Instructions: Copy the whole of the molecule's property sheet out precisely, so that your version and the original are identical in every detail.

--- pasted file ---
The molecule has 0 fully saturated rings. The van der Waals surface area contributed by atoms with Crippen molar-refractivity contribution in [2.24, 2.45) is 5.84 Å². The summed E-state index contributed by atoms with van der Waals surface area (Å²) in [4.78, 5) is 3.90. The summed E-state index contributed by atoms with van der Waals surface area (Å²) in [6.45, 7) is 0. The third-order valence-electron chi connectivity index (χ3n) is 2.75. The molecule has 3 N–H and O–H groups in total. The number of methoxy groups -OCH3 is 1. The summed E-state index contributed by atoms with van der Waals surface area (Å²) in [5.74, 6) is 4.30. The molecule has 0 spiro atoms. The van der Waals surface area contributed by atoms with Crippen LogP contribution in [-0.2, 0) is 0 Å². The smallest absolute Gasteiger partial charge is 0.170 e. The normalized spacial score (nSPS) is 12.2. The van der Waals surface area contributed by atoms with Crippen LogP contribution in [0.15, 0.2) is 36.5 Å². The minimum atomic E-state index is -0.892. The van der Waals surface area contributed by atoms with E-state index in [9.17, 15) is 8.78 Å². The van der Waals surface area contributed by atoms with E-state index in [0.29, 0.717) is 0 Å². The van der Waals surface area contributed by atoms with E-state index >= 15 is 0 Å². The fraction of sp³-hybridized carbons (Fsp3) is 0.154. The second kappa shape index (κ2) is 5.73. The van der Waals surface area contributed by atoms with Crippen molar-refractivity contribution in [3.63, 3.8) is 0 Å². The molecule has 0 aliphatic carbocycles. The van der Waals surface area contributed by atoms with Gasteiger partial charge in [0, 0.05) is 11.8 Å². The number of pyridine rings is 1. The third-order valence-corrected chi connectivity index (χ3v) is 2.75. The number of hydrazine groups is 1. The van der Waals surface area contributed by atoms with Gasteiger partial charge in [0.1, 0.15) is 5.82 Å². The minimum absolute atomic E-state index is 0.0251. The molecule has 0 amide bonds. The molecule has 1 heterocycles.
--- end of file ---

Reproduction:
The molecule has 0 fully saturated rings. The van der Waals surface area contributed by atoms with Crippen molar-refractivity contribution in [2.24, 2.45) is 5.84 Å². The summed E-state index contributed by atoms with van der Waals surface area (Å²) in [4.78, 5) is 3.90. The summed E-state index contributed by atoms with van der Waals surface area (Å²) in [6.45, 7) is 0. The third-order valence-electron chi connectivity index (χ3n) is 2.75. The molecule has 3 N–H and O–H groups in total. The number of methoxy groups -OCH3 is 1. The summed E-state index contributed by atoms with van der Waals surface area (Å²) in [5.74, 6) is 4.30. The molecule has 0 spiro atoms. The van der Waals surface area contributed by atoms with Crippen LogP contribution in [-0.2, 0) is 0 Å². The smallest absolute Gasteiger partial charge is 0.170 e. The normalized spacial score (nSPS) is 12.2. The van der Waals surface area contributed by atoms with Crippen LogP contribution in [0.15, 0.2) is 36.5 Å². The minimum atomic E-state index is -0.892. The van der Waals surface area contributed by atoms with E-state index in [9.17, 15) is 8.78 Å². The van der Waals surface area contributed by atoms with E-state index in [0.29, 0.717) is 0 Å². The van der Waals surface area contributed by atoms with E-state index >= 15 is 0 Å². The fraction of sp³-hybridized carbons (Fsp3) is 0.154. The second kappa shape index (κ2) is 5.73. The van der Waals surface area contributed by atoms with Crippen molar-refractivity contribution in [3.63, 3.8) is 0 Å². The molecule has 0 aliphatic carbocycles. The van der Waals surface area contributed by atoms with Gasteiger partial charge in [0, 0.05) is 11.8 Å². The number of pyridine rings is 1. The third-order valence-corrected chi connectivity index (χ3v) is 2.75. The number of hydrazine groups is 1. The van der Waals surface area contributed by atoms with Gasteiger partial charge in [0.1, 0.15) is 5.82 Å². The minimum absolute atomic E-state index is 0.0251. The molecule has 0 amide bonds. The molecule has 1 heterocycles.